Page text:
5. caliph: from the Arabic khalifa, refers to political and spiritual leader of the greater community of Muslims
6. caliphate: the lands falling under the authority of a caliph
7. da‘wa : literally “call” or invitation”, refers to the efforts of pious Muslims to bring other Muslims to a life guided by Islamic orthodoxy
8. fatwa: an authoritative command or proclamation regarding a religious question, issued by a scholar of Islamic fiqh (below)
9. fitnah: literally “ordeal,” refers to civil strife, or more specifically to fighting between political factions with ideological differences, such as in the time after the death of the Prophet
10. fiqh : the science of Islamic law
11. hadeeth : The traditions of the Prophet, including his habits and the sayings attributed to him. For Sunni Muslims these traditions are an important component of Islamic shari‘a
12. hajj: the obligatory pilgrimage to Mecca, which all Muslims should perform within their lifetime; also used as a term of respect for one who has completed the pilgrimage
13. halāl: acceptable according to Islamic law or Islamic shari‘a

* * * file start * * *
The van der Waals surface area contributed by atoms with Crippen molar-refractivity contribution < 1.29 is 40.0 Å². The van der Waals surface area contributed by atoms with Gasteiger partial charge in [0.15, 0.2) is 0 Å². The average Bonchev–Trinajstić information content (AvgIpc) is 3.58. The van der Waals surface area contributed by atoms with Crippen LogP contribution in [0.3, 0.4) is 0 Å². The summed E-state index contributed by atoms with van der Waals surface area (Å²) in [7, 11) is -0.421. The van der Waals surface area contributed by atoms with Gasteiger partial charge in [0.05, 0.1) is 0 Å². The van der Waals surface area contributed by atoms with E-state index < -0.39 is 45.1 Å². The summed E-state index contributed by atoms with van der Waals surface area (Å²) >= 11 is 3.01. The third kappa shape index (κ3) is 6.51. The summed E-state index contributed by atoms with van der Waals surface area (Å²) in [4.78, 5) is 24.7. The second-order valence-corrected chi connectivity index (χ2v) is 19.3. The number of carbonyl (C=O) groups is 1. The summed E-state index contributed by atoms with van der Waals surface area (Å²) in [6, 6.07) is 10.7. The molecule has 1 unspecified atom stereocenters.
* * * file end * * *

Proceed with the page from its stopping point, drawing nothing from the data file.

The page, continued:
14. harām : forbidden according to Islamic law or Islamic shari‘a
15. hijra: literally “migration,” refers to the migration of the Prophet to Medina, or more generally, to Muslims leaving communities of nonbelievers
16. ijtihād : the use of independent judgment as a source of knowledge
17. Islamic: associated with or having the characteristics of the religion of Islam
18. Islamist: person or organization actively promoting the application of Islamic principals to the political sphere
19. jihad: literally “struggle” or “battle,” refers to the duty of all Muslims to struggle against wrongfulness and fight those who threaten Islam
20. jihādi : supportive of or promoting the importance of jihad; in the text it refers to those supportive of militant action to achieve Islamist goals
21. Koran: The holy book of Islam
22. muhājireen : literally “migrants,” originally refers to those who followed the Prophet in his migration from Mecca to Medina. The term is also used in the text to refer to the Arab Afghans, or Arabs from various countries who moved to Afghanistan to participate in jihad
23. mujāhideen : Those who are fighting jihad. In the text refers to those fighting the Soviets in Afghanistan
24. ‘omra : a minor pilgrimage
25. redda : literally “to turn away,” refers to conversion from Islam to another faith, or ceasing to believe in the tenets of Islam
26. shari‘a : literally the Islamic “path,” refers to the guidelines by which good Muslims should live
27. shura council: high level decision-making body in Islamic organizations and governments which takes decisions through consensus
28. sunna : prophetic traditions, including habits and sayings attributed to him
29. Sunni Muslims: Muslims who derive their understanding of Islamic shari‘a from the sunna or traditions of the Prophet. The majority of the world’s Muslims are Sunni
30. umma : The Islam